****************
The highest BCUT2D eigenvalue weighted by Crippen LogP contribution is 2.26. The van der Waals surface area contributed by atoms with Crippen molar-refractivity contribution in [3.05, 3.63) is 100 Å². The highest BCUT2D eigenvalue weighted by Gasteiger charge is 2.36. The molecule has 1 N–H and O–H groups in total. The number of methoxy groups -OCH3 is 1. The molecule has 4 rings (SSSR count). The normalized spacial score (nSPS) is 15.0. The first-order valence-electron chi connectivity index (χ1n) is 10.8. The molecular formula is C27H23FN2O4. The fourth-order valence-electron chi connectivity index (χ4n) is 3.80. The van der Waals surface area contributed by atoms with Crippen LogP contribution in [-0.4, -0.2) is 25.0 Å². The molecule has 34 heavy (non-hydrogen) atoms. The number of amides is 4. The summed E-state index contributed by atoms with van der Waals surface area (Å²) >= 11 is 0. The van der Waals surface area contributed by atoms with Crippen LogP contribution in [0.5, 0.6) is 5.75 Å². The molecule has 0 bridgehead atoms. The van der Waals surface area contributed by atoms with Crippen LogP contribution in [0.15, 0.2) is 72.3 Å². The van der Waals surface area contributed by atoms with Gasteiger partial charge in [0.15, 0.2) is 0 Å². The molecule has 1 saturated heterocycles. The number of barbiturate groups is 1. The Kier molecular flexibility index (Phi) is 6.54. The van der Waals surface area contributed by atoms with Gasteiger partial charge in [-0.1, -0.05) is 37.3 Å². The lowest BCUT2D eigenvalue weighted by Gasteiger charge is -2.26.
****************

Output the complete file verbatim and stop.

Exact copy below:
The highest BCUT2D eigenvalue weighted by Crippen LogP contribution is 2.26. The van der Waals surface area contributed by atoms with Crippen molar-refractivity contribution in [3.05, 3.63) is 100 Å². The highest BCUT2D eigenvalue weighted by Gasteiger charge is 2.36. The molecule has 1 N–H and O–H groups in total. The number of methoxy groups -OCH3 is 1. The molecule has 4 rings (SSSR count). The normalized spacial score (nSPS) is 15.0. The first-order valence-electron chi connectivity index (χ1n) is 10.8. The molecular formula is C27H23FN2O4. The fourth-order valence-electron chi connectivity index (χ4n) is 3.80. The van der Waals surface area contributed by atoms with Crippen LogP contribution in [-0.4, -0.2) is 25.0 Å². The molecule has 34 heavy (non-hydrogen) atoms. The number of amides is 4. The summed E-state index contributed by atoms with van der Waals surface area (Å²) >= 11 is 0. The van der Waals surface area contributed by atoms with Crippen LogP contribution in [0.5, 0.6) is 5.75 Å². The molecule has 0 bridgehead atoms. The van der Waals surface area contributed by atoms with Crippen LogP contribution in [0.15, 0.2) is 72.3 Å². The van der Waals surface area contributed by atoms with Gasteiger partial charge in [0.15, 0.2) is 0 Å². The molecule has 1 saturated heterocycles. The number of barbiturate groups is 1. The Kier molecular flexibility index (Phi) is 6.54. The van der Waals surface area contributed by atoms with Gasteiger partial charge in [-0.1, -0.05) is 37.3 Å². The lowest BCUT2D eigenvalue weighted by Gasteiger charge is -2.26.